Do not solder on the programming (ICD3) connector -- This is a one-time use connector, so the pins are offset such that the tension will let you quickly program the device, then remove the header so it's not in the way.


    Next we'll need to load the Chipkit bootloader onto the Arducorder Mini motherboard using a Microchip PIC programmer, like this ICD3. If you're not a PIC developer and don't need the debugger functionality, Microchip also has a programmer that's about a tenth of the cost, and here we're just using it to upload the bootloader -- afterwards we'll be uploading firmware using the Chipkit IDE over USB.

    If you're using the ICD3, you'll need a converter to go from the 6-pin phone connector to a regular 0.1" header (Sparkfun sells these). Note that only 5 pins are exposed on the motherboard -- the unused pin (opposite of MCLR) isn't included since space is at a premium.

    Don't forget to power the board from an external supply through the battery connector -- 3.3V from a regulated supply should to well. Ensure that you check for bridges before powering the board, and are using a power supply with a fuse and current meter so that it doesn't blow the whole thing to the moon if you've got a solder bridge.

    The Chipkit folks maintain a great set of documents on how to go about this process (which only takes a few minutes), as well as having the bootloader that you'll need to install:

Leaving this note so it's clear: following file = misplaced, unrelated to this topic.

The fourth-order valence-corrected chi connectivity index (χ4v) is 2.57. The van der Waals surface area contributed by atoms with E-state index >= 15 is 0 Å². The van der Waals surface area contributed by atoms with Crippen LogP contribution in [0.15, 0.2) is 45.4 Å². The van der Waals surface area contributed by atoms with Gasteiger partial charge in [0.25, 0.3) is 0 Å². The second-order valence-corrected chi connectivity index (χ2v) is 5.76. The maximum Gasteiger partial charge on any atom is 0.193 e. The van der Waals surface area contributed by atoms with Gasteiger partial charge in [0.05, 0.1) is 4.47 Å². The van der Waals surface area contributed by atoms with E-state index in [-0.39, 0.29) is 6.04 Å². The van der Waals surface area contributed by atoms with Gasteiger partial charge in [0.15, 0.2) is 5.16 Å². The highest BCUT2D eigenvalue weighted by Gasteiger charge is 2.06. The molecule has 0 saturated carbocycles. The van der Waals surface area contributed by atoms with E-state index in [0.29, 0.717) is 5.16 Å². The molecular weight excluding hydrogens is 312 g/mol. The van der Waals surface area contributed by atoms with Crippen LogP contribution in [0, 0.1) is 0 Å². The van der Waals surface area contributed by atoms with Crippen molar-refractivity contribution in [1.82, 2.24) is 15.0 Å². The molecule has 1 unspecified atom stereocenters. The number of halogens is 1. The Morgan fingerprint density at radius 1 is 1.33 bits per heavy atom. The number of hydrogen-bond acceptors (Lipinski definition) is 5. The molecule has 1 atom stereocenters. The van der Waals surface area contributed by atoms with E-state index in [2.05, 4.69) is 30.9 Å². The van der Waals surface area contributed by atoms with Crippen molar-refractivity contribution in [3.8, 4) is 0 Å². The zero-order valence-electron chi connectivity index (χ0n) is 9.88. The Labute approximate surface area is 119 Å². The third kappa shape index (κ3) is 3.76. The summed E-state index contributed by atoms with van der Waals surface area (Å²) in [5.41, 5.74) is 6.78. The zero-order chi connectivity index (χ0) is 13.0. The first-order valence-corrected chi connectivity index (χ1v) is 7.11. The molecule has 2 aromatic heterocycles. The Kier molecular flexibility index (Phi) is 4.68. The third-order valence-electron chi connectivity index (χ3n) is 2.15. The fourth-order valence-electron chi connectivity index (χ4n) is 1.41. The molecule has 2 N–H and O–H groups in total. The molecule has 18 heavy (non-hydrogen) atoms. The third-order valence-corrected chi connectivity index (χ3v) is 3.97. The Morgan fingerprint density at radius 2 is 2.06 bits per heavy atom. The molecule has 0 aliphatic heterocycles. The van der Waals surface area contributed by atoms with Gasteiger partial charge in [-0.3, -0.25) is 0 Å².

The abridged version is that in the new Microchip IDE this has been made super easy, and takes only a few clicks with their HEX programmer:

    Connect, Select bootloader, Program. If you see something like this output, then congratulations, the programmer can successfully commuicate with the PIC32 and has programmed the bootloader! If you don't see 'Target Detected', ensure that you've powered the board externally, and that the power switch is in the "ON" position. If those are the case, verify your soldering.

    CC3000 Firmware Update

    The Adafruit CC3000 library requires that the firmware on the CC3000 is updated in order to connect. This is a quick update and a good first test. Unconnect the programmer and connect a USB cable. Using the Chipkit IDE (Ideally version 0024 or later), load the driver patch sketch and allow it to update the CC3000 module firmware. You shouldn't require the Arducorder-modified Chipkit IDE (which updates a few of the libraries for better Arduino 1.x compatibility) for this operation.

    Finishing up soldering

    Now that everything's working, feel free to solder on the sensor board connectors:

    If you're eager to see /something/ on the screen, you can grab the latest Arducorder firmware (currently "test2k") as well as the updated Chipkit IDE (skip ahead to the main firmware step for the link). You will likely see something on the screen before it fails to find the sensor boards or capacitive touch wheel attached, and freezes -- but this will let you know that the screen is healthy and functioning.